George went beyond the classicals and physiocrats, adding a moral dimension to economics: that workers have a natural right to their own labor and wages, whereas since no human being created land, equality requires an equal sharing of its benefits, as manifested by the rent. Moreover, as land value is enhanced by government public works, it is just for that added rent to be paid back to finance the services.
The remedy for poverty and inequality is therefore clear. The inequality and depression of wages can be cured by equalizing the rent: either use it for public and government revenue, or else distribute it equally to the people. The remaining inequality from unequal wages will then be much less severe and is justified as a reward for human exertion, talent, and skills.
George's policy is now being called "geoism," geo meaning land. Geoism fixes "capitalism" by curing the cause of poverty and inequality, eliminating any need for government redistribution, welfare states, minimum wages. Geoism equalizes while also improving economic efficiency, eliminating the market-hurting taxes on wages, profits, goods, and investment. Geoism also harmonizes the individual with society, letting individuals keep their wages while providing the social solidarity of sharing in the natural benefits provided by nature and God.
Social reformers like Calvez, from all religions, have sought an economic system that is just as well as productive. If you believe that God has created the world and its human presence, then could it be that a just God would put human beings on earth without any means for an abundant economic life for all? That is unthinkable, and therefore there must be natural economic laws that provide for universal prosperity. Moreover, these natural laws cannot be so obscure that they cannot be discovered and easily understood by humanity. The law of prosperity has been in the Bible for over 2000 years: "The profit of the earth is for all" (Ecclesiastes 5:9).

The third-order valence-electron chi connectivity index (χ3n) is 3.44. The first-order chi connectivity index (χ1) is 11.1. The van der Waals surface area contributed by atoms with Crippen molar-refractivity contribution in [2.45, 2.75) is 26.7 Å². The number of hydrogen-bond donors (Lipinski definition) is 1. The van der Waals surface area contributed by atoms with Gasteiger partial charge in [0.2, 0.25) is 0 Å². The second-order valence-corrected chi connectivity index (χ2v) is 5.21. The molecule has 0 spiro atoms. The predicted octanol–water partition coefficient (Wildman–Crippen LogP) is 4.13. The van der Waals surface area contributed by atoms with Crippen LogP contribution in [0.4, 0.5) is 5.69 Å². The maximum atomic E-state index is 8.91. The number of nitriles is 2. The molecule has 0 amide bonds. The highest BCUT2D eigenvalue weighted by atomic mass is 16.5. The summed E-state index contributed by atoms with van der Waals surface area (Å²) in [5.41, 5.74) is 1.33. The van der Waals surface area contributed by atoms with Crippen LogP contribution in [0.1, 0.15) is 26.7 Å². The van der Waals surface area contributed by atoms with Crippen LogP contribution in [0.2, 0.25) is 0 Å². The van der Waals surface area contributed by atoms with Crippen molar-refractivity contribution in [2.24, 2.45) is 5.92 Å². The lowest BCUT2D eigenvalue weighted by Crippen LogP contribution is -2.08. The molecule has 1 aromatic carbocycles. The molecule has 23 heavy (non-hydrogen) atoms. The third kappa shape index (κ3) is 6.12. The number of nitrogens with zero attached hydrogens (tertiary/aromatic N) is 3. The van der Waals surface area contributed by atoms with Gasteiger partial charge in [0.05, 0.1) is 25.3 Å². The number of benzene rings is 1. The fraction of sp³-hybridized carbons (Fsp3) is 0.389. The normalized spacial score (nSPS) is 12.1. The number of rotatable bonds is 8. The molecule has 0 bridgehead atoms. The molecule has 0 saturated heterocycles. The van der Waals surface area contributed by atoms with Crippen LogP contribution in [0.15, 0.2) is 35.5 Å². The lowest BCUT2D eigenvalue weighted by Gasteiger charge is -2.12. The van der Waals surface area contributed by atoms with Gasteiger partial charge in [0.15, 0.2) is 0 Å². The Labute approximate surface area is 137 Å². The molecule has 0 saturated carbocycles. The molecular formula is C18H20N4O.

The natural-law philosopher John Locke recognized back in 1690 that God had given the earth to humanity in common, and also that each human being, if he is not to be a slave to others, has a moral right to his own person and labor. The moral law that provides justice is thus in harmony with the economic laws that provide for prosperity: share earth and keep earnings. There is no need to equalize the ownership of produced goods if we equalize the ownership of the earth.
Capitalism today has market-hurting interventions that take away the earnings of labor to finance public works that redistribute the wealth to landowners as higher rent and land value. Social justice requires fixing and eliminating the interventions rather than hampering voluntary action. Once this great truth becomes recognized, then surely right action will follow righteous thought.
-- Fred Foldvary
Copyright 2002 by Fred E. Foldvary. All rights reserved. No part of this material may be reproduced or transmitted in any form or by any means, electronic or mechanical, which includes but is not limited to facsimile transmission, photocopying, recording, rekeying, or using any information storage or retrieval system, without giving full credit to Fred Foldvary and The Progress Report.